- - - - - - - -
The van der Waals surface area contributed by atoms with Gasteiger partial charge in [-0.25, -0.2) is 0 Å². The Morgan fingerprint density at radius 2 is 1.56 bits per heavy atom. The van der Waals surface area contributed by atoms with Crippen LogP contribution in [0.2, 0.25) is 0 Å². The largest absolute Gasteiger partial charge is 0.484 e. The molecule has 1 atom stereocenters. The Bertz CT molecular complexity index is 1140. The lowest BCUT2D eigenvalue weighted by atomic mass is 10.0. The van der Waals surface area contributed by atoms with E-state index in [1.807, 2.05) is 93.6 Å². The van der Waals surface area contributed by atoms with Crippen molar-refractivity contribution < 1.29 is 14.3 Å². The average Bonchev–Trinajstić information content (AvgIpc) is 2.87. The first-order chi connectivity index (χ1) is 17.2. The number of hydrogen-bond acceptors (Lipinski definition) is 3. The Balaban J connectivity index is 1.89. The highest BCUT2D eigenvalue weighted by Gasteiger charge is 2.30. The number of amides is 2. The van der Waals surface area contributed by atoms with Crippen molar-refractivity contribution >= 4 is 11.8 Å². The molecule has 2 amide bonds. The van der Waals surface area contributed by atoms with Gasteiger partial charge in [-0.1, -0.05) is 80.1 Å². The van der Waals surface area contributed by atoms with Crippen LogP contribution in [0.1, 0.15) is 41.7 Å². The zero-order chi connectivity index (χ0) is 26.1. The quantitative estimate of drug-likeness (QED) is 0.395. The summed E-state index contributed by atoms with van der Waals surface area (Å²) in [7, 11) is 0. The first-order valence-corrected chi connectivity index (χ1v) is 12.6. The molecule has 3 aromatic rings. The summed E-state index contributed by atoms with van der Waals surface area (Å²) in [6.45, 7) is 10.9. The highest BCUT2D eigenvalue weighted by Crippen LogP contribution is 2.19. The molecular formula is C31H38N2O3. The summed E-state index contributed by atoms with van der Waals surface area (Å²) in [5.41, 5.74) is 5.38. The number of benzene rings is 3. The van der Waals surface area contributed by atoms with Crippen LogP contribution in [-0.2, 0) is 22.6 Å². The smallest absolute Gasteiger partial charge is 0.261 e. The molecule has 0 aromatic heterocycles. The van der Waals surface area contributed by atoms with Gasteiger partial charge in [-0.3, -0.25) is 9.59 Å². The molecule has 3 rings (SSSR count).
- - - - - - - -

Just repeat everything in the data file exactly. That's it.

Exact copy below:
The van der Waals surface area contributed by atoms with Gasteiger partial charge in [-0.25, -0.2) is 0 Å². The Morgan fingerprint density at radius 2 is 1.56 bits per heavy atom. The van der Waals surface area contributed by atoms with Crippen LogP contribution in [0.2, 0.25) is 0 Å². The largest absolute Gasteiger partial charge is 0.484 e. The molecule has 1 atom stereocenters. The Bertz CT molecular complexity index is 1140. The lowest BCUT2D eigenvalue weighted by atomic mass is 10.0. The van der Waals surface area contributed by atoms with E-state index in [1.807, 2.05) is 93.6 Å². The van der Waals surface area contributed by atoms with Crippen molar-refractivity contribution < 1.29 is 14.3 Å². The average Bonchev–Trinajstić information content (AvgIpc) is 2.87. The first-order chi connectivity index (χ1) is 17.2. The number of hydrogen-bond acceptors (Lipinski definition) is 3. The Balaban J connectivity index is 1.89. The highest BCUT2D eigenvalue weighted by Gasteiger charge is 2.30. The number of amides is 2. The van der Waals surface area contributed by atoms with Crippen molar-refractivity contribution >= 4 is 11.8 Å². The molecule has 2 amide bonds. The van der Waals surface area contributed by atoms with Gasteiger partial charge in [-0.1, -0.05) is 80.1 Å². The van der Waals surface area contributed by atoms with Crippen LogP contribution in [0.1, 0.15) is 41.7 Å². The zero-order chi connectivity index (χ0) is 26.1. The quantitative estimate of drug-likeness (QED) is 0.395. The summed E-state index contributed by atoms with van der Waals surface area (Å²) in [7, 11) is 0. The first-order valence-corrected chi connectivity index (χ1v) is 12.6. The molecule has 3 aromatic rings. The summed E-state index contributed by atoms with van der Waals surface area (Å²) in [6.45, 7) is 10.9. The highest BCUT2D eigenvalue weighted by Crippen LogP contribution is 2.19. The molecular formula is C31H38N2O3. The summed E-state index contributed by atoms with van der Waals surface area (Å²) in [5.41, 5.74) is 5.38. The number of benzene rings is 3. The van der Waals surface area contributed by atoms with Crippen LogP contribution in [-0.2, 0) is 22.6 Å². The smallest absolute Gasteiger partial charge is 0.261 e. The molecule has 0 aromatic heterocycles. The van der Waals surface area contributed by atoms with Gasteiger partial charge in [-0.3, -0.25) is 9.59 Å². The molecule has 3 rings (SSSR count).